Public opinion – The distribution of individual preferences or evaluations of a given issue, candidate, or institution within a specific population.
Random sample – In this type of sample, every individual has unknown and random chance of being selected.
Manifest opinion – A widely shared and consciously held view, like support for homeland security.
Political socialization - The process – most notably in families and schools – by which we develop our political attitudes, values, and beliefs.
Attentive public – Those citizens who follow public affairs carefully.
Voter registration – System designed to reduce voter fraud by limiting voting to those who have established eligibility to vote by submitting the proper documents.
Australian ballot – A secret ballot printed by the state.
General election – Elections in which voters elect officeholders.
Primary election – Elections in which voters determine party nominees.
Presidential election – Elections held in years when the president is on the ballot.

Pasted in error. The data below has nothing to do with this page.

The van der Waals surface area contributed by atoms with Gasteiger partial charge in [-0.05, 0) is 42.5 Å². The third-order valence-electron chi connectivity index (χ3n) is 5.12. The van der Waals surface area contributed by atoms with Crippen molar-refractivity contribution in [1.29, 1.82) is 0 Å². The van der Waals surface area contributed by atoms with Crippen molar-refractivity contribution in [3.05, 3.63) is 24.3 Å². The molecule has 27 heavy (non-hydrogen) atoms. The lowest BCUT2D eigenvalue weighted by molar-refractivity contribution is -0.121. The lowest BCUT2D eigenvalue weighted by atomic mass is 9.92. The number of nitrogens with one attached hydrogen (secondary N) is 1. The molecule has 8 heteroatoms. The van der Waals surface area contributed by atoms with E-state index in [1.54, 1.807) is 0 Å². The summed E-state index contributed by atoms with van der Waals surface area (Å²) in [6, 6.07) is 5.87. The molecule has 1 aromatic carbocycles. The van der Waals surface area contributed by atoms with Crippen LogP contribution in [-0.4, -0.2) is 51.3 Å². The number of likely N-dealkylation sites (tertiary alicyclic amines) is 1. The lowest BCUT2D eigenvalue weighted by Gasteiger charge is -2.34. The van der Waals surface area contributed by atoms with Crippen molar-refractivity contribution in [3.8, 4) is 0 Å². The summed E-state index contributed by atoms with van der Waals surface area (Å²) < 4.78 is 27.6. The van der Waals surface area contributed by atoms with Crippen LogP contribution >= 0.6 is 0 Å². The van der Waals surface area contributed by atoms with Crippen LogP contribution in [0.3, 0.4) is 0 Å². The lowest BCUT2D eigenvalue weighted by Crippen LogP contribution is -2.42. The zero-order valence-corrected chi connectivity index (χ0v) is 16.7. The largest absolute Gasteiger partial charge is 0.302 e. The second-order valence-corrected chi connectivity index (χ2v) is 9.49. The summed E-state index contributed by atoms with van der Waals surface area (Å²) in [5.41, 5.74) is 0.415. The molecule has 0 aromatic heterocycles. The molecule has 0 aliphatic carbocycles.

Midterm election – Elections held midway between presidential elections.
Turnout – The proportion of the voting age public that votes, sometimes defined as the number of registered voters that vote.
Party identification – An informal and subjective affiliation with a political party that most people acquire in childhood.
Candidate appeal – How voters feel about a candidate’s background, personality, leadership ability, and other personal qualities.
Prospective issue voting – Voting based on what a candidate pledges to do in the future about an issue if elected.
Retrospective issue of voting – Holding incumbents, usually the president’s party, responsible for their records on issues, such as the economy or foreign policy.
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